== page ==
The next stop was at the Corcomroe Abbey, whic is a very pretty deserted abby, situated at the Burren. Burren is a stoney-landscape in the West of Ireland, and also a National Park. It is renowed for a wild beauty - totally agree - and another interesting piece of information is, that 3/4 of Irish flowers can be found in the Burren. Impresive for a stoney landscape, hmm?
As we were driving to the abbey, we drove past this field, which was nicely cultivated, except for its far end. The tour guide explained us that this is because on that place there used to be a ringfort. In Irish folklore it goes, that whoever disrupts the ringfort, will make the faries very mad, as the ringforts belong to them. If you, for example, break a little piece of a three growing at the ringfort, you will have seven years of misery. So even today people still respect this tradition.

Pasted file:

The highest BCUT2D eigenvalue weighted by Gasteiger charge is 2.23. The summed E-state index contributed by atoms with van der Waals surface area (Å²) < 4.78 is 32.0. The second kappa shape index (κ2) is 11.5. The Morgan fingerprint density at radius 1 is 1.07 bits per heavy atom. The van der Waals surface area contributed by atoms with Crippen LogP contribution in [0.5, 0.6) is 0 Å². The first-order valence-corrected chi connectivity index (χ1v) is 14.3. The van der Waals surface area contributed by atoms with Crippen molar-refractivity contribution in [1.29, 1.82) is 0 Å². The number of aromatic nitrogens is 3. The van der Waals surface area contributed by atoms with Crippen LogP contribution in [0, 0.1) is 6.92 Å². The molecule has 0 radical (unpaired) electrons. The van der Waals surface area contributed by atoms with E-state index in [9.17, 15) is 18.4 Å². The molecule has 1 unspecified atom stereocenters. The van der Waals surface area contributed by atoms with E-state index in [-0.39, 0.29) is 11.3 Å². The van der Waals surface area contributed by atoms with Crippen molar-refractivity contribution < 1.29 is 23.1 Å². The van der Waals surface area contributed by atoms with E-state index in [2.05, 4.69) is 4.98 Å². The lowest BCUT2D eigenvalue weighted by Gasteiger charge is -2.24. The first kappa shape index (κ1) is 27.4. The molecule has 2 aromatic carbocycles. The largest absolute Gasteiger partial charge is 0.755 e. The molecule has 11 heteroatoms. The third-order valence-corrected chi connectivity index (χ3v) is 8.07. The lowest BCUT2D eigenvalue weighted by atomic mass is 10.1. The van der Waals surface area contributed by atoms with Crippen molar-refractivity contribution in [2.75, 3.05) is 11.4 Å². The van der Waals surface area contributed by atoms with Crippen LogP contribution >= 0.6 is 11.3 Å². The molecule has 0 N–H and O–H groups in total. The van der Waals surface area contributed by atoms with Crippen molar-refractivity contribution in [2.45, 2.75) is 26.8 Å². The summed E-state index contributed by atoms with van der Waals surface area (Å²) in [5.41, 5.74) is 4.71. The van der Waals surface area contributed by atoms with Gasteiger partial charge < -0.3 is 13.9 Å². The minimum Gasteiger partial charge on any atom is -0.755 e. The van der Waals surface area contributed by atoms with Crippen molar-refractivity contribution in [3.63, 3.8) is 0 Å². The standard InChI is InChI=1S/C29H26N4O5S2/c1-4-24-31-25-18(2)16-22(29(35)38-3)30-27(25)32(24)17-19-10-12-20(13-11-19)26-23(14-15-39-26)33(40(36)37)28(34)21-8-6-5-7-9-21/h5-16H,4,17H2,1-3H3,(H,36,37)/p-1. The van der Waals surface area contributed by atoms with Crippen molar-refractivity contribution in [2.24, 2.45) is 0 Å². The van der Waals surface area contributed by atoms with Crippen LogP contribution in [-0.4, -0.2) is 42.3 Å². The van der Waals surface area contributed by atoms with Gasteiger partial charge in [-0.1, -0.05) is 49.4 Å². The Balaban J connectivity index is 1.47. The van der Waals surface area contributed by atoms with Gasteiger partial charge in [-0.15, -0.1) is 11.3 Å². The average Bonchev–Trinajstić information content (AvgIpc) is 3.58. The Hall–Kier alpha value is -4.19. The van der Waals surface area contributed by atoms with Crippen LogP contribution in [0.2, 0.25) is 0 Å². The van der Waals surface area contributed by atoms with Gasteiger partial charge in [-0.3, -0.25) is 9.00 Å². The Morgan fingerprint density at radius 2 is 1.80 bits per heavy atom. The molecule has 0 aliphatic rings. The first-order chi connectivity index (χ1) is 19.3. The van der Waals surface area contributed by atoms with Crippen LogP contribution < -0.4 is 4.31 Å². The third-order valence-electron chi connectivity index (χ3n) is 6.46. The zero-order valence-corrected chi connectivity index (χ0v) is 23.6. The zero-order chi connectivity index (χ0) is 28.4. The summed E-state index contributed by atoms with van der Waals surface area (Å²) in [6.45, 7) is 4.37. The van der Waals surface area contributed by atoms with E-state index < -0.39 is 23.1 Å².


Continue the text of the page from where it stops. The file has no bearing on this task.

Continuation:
The first cliffs we saw were The Baby cliffs (The name comes from comparison to the Cliffs of Moher, duh). They are just as pretty, however not as dramatic, since they are much lower. Byt lovely anyway. :)
And then, finally, The oh-so-famous Cliffs of Moher. And then, disapointment. Exactly at the moment we arrived at the cliffs, there came the fog. And when I say fog, I mean the Irish kind of fog, thick and sticky kind, when you cant see the tip of your nose. So not nuch fun, expecting the amazing landscape and getting this:
And then a miracle happened. 20 minutes latter, in one minute, the scene changed from the upper picture to this:
I will end now with the story. It was a very eventful day, ful of all kinds of surprises. All I can say is please, please come to Ireland! Its SUCH an amazing country!
petek, 05. december 2014
1. The Liffey river and Ha'penny bridge
The Ha'penny bridge is one of the prettiest among the bridges over Liffey. The river itself is like a vain, connecting different parts of the city together and on a sunny day, stroling along is one of the nicest activities, since it is allways good to go outside, while the sun is up, as that does not happen all the time ... :) The bridge takes its name from the one and a half pence - ha'penny - the amount that you had to pay in the old days, to gain the right to cross the bridge. Today the crossing is free and the bridge is as beautiful as it was in the 1816, when it was built.